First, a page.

Mom Month at Dimestore Dames continues! Say hi to your mother for me.
Publisher: Marvel Comics
First Appearance: X-Men #141 (1981)
Created By: Chris Claremont & John Byrne
Irene Adler’s precognition powers were somewhat of a curse. The more she could ‘see’ vision-wise, the less she could see, well, in a literal sense. After a year spent furiously transcribing her predictions for the next hundred years or so in a series of notebooks, she was totally blind. To make matters worse, the diaries made very little sense, because writing something like, ‘A gosling named Ryan shall be born, and lo, he will be hot’ would be way too easy. These predictions were like Nostradamus-level murky.
This being decades before Google, Irene went to the next best thing to help her make sense of the diaries: a private detective. This actually turned out to be shapeshifting Mystique in disguise, and while they didn’t really get to the bottom of Irene’s visions, they did totally fall in love. Even though they’d part a few times over the years, long enough to even have kids with other partners, Irene and Raven would undoubtedly prove to be the loves to each other’s lives. They even raised Rogue, their foster daughter, together in a little dysfunctional family unit.
Irene and Raven also served as the backbone for the Brotherhood of Mutants, a terrorist group. Even though Irene was about the age of every other members’ meemaws (except Raven, who doesn’t appear to get older) and couldn’t see, she handled herself well in battle with a badass crossbow and wasn’t afraid to show off her shapely gams. Unfortunately, it was during one of the team’s battles that she ended up getting killed by Legion.
These days, Destiny’s legacy is mostly apparent in her scattered diaries, which hold clues to the future of mutantkind. She also has been resurrected several times in the last few years, which probably freaked Rogue and Raven out a lot.
So What’s So Great About Her?
There are a lot of things I find awkward about Destiny. Like her soul-crushingly creepy alien-head mask, for one. And the fact that X-Men writers have never tried to smooth out her timeline, so she still officially met Mystique as an adult in the late nineteenth century, making her at least over a century old when she died in battle in 1989. Major props for being one of the only elderly women supervillains, though. And then there are the, ahem, ‘clever’ hints that she’s the basis for Sir Arthur Conan Doyle’s Irene Adler character, who serves as Sherlock Holmes’s primary love interest (other than Watson, of course). Which, you know, shut up, trying-too-hard writers. Shut up forever.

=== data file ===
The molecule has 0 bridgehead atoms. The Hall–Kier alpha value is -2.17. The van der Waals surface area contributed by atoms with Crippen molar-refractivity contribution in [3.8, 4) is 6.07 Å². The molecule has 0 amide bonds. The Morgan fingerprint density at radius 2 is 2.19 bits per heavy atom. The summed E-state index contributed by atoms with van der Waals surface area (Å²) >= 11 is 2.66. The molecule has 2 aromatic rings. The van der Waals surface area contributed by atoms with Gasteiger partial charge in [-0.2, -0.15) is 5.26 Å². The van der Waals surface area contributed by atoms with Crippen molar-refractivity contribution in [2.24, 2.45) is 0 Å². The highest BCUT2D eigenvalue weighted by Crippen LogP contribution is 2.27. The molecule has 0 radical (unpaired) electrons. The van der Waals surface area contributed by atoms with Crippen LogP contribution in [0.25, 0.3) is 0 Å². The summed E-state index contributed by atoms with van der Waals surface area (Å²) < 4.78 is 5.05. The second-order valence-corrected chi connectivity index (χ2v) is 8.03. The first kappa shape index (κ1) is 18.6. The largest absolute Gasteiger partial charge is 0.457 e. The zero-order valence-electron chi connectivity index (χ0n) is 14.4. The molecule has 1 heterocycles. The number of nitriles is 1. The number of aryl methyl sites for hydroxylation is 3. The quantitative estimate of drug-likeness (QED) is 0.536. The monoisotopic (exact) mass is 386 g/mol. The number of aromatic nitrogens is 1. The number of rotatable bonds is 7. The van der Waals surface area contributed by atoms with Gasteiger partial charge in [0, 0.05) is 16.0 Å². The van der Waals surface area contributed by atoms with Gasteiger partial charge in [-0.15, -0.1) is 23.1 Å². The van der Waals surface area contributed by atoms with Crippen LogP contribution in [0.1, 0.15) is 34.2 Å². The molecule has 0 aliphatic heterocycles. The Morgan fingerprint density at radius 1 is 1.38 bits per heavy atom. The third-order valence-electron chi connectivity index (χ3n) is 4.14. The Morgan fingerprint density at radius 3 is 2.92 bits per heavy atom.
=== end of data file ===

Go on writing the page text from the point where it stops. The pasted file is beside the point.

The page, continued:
What’s not awkward: that Irene serves as half of one of the longest lasting couples in the Marvel universe. The fact she and Raven are both women makes their deep, emotionally intense romance all the more poignant, considering the lengths it took to establish them as lovers. At the time, the Comics Code Authority didn’t allow overt references to homosexuality, and in response editor-in-chief Jim Shooter became a homophobic Scarlet Witch, whispering, ‘No more gay people’ and making them all disappear from Marvel. Chris Claremont went to a lot of effort to hint at the romance at just the right pitch that readers might tilt their head a little but an editor wouldn’t immediately red-pen the lines. By the time they could be officially deemed a couple, it was considered one of the worst kept secrets in comics.
So yeah, theirs is a love that even the Comics Code and editorial mandates could not kill. And speaking of killing, Raven is a total cold-blooded murderer, and Irene hasn’t been exactly reluctant to roll up her own sleeves and commence terrorist activity (though I guess you could argue that she’s passively following the whims of Raven and, to an extent, her own prophetic visions). A love story isn’t exactly what you expect to crop up in the middle of their supervillainy, so it’s kind of awesome to find it there at all.
The one person Irene loves as much as Raven is Rogue, the daughter they quasi-adopted and raised together. And okay, maybe Irene’s not the best mom ever—she did encourage Rogue to follow their footsteps into the terrorist lifestyle—but their interactions are usually tender, and she also probably had an inkling that Rogue was going to head onto a better path eventually. So she’s a good mom, sort of? Better than Raven, anyway, but it’s not hard to beat the women who threw her newborn off a cliff. It’s also interesting to note that, like Raven, she has other children—but daughter they share is the one who appears to get the bulk of her attention and affection.
Her relationships aside, one of the coolest things about Destiny is that she was technically only alive and active in comics for about a decade, but she’s one of the most important mutants to ever live. Long after her death, her predictions are still coming true in current storylines. In fact, the search for her missing diaries was the basis for the entire X-Treme (siiiigh) X-Men series. Not many relatively minor characters make that much of an impact on the universe they leave behind.
X-Men #141-142 (title switches to Uncanny X-Men with #142)
Avengers Annual #10
Dazzler #22-23; 28
Uncanny X-Men #170; 177-178; 185; 199-200
Avengers Annual #15
Uncanny X-Men #223-226
New Mutants #65; 78
Marvel Fanfare #40
Uncanny X-Men #254-255; 265
X-Factor Annual #6
Sabretooth and Mystique #1-3
X-Men Forever #4
X-Treme X-Men #1
Rogue (vol.3) #10
X-Men: Legacy #208; 231-233
X-Force (vol.3) #19
Chaos War: X-Men #1-2
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